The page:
Amidst the strikingly arid terrain of Kings Canyon in the Red Centre of Australia lies a hidden lush oasis at the canyon’s floor – the Garden of Eden. Our journey continued on as we traversed beyond the canyon’s steep cliff and carefully descended 270 metres into the chasm through a flight of man-made wooden stairs to get to the Garden of Eden. 🙂
270 Metres Down The Wooden Stairs & Narrow Platform
Taking turns, one by one, we carefully made our way down to the foot of the canyon. The trail took us through a paradise of shady, lush greenery – breaking the earthly hues of the exposed parched landscape above the canyon. It was a welcoming, fresh sight to our eyes.
In certain areas, the narrow but guarded trail brought us close to the edge of the cliff as we walked on the well-maintained wooden platform. Information boards are placed along the trail for visitors to take a break and deepen their knowledge of the area. 😉
Along the way, we spotted several smaller waterholes scattered about in the area. The landscape is alive with the cheerful symphony of insect sounds and bird calls from a distance. Some of us took the opportunity to observe and photograph the unique local flora and fauna.
The Garden of Eden – A Spectacular Natural Wonder at Kings Canyon
About 30 minutes later, we arrived at the lush oasis – the Garden of Eden. It was a lovely place to rest and rejuvenate after a long walk at Kings Canyon. The lush vegetation around the oasis provided the much needed shade from the blistering sun. The air was crisp and cool, and the water was cold to the touch. The only sounds we could hear were Mother Nature.
In an instance, we felt calm and peaceful at the site of the oasis. Daphne and Danielle found a spot to sit and talk by the edge of the water. It was a peaceful experience and we enjoyed our time spent at the Garden of Eden. The oasis is a heaven for wildlife. Lucky visitors will be able to catch a glimpse of the elusive black-footed rock wallaby (waru), centralian green tree frog, the spinifex pigeon and even an emu! 😀
For your info, the sandstone in Kings Canyon acts like a giant sponge that soaks up the rain in the surrounding areas. Through time, the moisture seeping from the rocks have turned the deep gully into a lush oasis. The Garden of Eden is a refuge for rare and relict plants that has survived from a time when Central Australia was wetter and rivers ran regularly.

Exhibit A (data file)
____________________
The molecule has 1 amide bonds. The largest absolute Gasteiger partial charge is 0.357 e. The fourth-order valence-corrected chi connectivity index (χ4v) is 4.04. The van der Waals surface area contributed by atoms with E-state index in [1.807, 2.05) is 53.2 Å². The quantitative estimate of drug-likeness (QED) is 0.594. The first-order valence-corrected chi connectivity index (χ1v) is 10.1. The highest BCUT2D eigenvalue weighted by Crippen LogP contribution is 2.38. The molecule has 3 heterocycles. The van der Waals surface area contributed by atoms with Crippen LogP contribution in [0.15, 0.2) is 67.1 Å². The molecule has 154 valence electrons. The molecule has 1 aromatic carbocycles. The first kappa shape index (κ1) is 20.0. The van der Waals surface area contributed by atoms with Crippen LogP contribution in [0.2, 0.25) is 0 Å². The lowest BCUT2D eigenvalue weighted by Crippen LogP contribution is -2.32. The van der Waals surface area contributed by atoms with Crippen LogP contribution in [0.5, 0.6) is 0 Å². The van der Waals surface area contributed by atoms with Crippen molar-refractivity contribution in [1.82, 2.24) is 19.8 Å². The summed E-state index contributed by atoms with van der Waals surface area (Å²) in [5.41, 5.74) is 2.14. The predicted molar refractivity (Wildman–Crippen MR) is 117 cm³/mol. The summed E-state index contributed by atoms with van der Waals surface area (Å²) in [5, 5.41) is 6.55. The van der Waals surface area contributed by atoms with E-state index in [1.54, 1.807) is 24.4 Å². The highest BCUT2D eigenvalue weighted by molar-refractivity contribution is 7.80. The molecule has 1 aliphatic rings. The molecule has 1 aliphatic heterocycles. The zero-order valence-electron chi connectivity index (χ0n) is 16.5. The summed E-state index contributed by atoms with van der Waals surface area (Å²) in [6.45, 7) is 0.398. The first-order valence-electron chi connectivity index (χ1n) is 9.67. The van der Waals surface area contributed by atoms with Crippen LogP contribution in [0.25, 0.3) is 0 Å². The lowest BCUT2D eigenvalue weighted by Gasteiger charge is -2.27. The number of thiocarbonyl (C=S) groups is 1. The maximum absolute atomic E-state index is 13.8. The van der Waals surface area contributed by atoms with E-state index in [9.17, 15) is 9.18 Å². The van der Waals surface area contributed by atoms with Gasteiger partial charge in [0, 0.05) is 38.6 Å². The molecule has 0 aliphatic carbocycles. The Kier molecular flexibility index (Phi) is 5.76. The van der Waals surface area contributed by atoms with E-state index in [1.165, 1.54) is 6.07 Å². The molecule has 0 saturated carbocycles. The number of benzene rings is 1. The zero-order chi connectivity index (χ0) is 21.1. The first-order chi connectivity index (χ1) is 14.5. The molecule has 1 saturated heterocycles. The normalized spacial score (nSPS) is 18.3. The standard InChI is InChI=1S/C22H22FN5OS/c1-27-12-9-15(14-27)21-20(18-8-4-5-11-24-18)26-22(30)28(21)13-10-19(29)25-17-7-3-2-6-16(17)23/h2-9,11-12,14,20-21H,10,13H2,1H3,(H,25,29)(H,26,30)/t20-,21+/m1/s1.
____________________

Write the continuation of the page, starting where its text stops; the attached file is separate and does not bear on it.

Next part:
Water Is Life – Swimming Is Discouraged at the Waterhole
The Garden of Eden is a highly sacred place to the traditional owners of Watarrka. The oasis is an important men’s site. For that very reason, the Aboriginal people do not swim at this precious water source and ask that others respect the oasis and keep out of the waterhole.
Not only that, human activity such as swimming in the waterhole reduces the quality of the water by adding pollutants that can deter native wildlife from inhabiting the area. This will then affect the health of the ecosystem in the area. I’m glad the people in my tour group were responsible and considerate. They respected the Aboriginal people’s request and didn’t attempt to swim in the waterhole. 🙂
Unfortunately, not all share the same sentiments as us. Some disrespectful visitors choose to ignore the request and swim in the waterhole regardless of the consequences. 🙁 After we had enough rest, we made our way back up to the rim of Kings Canyon for another surprise.
Up next: A breathtaking view of the iconic beehive-like rock domes of Kings Canyon, Kestrel Falls, the red sand dunes, Mt. Conner and the salt lake of the Red Centre, Australia